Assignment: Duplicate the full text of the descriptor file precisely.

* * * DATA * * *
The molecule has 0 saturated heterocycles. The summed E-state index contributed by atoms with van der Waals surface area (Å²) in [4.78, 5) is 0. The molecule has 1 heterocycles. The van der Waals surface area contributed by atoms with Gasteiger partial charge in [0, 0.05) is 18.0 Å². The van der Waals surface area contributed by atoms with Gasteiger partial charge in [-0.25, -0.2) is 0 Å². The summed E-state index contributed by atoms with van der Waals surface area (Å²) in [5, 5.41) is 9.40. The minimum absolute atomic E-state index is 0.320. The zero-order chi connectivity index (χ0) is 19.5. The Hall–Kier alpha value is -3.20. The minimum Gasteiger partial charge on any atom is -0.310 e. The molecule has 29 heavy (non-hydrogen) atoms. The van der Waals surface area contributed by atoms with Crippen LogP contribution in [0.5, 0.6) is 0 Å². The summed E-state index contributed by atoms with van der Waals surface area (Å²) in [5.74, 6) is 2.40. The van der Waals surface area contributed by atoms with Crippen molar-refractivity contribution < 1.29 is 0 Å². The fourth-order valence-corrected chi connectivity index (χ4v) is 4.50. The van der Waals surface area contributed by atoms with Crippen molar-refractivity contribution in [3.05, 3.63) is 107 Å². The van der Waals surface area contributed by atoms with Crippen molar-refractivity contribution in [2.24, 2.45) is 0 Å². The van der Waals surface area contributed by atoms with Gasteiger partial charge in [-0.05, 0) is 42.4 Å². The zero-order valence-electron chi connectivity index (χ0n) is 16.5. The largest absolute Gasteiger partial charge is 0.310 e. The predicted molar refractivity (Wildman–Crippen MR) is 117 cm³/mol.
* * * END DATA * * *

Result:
The molecule has 0 saturated heterocycles. The summed E-state index contributed by atoms with van der Waals surface area (Å²) in [4.78, 5) is 0. The molecule has 1 heterocycles. The van der Waals surface area contributed by atoms with Gasteiger partial charge in [0, 0.05) is 18.0 Å². The van der Waals surface area contributed by atoms with Gasteiger partial charge in [-0.25, -0.2) is 0 Å². The summed E-state index contributed by atoms with van der Waals surface area (Å²) in [5, 5.41) is 9.40. The minimum absolute atomic E-state index is 0.320. The zero-order chi connectivity index (χ0) is 19.5. The Hall–Kier alpha value is -3.20. The minimum Gasteiger partial charge on any atom is -0.310 e. The molecule has 29 heavy (non-hydrogen) atoms. The van der Waals surface area contributed by atoms with Crippen LogP contribution in [0.5, 0.6) is 0 Å². The summed E-state index contributed by atoms with van der Waals surface area (Å²) in [5.74, 6) is 2.40. The van der Waals surface area contributed by atoms with Crippen molar-refractivity contribution < 1.29 is 0 Å². The fourth-order valence-corrected chi connectivity index (χ4v) is 4.50. The van der Waals surface area contributed by atoms with Crippen molar-refractivity contribution in [3.05, 3.63) is 107 Å². The van der Waals surface area contributed by atoms with Crippen molar-refractivity contribution in [2.24, 2.45) is 0 Å². The van der Waals surface area contributed by atoms with Gasteiger partial charge in [-0.05, 0) is 42.4 Å². The zero-order valence-electron chi connectivity index (χ0n) is 16.5. The largest absolute Gasteiger partial charge is 0.310 e. The predicted molar refractivity (Wildman–Crippen MR) is 117 cm³/mol.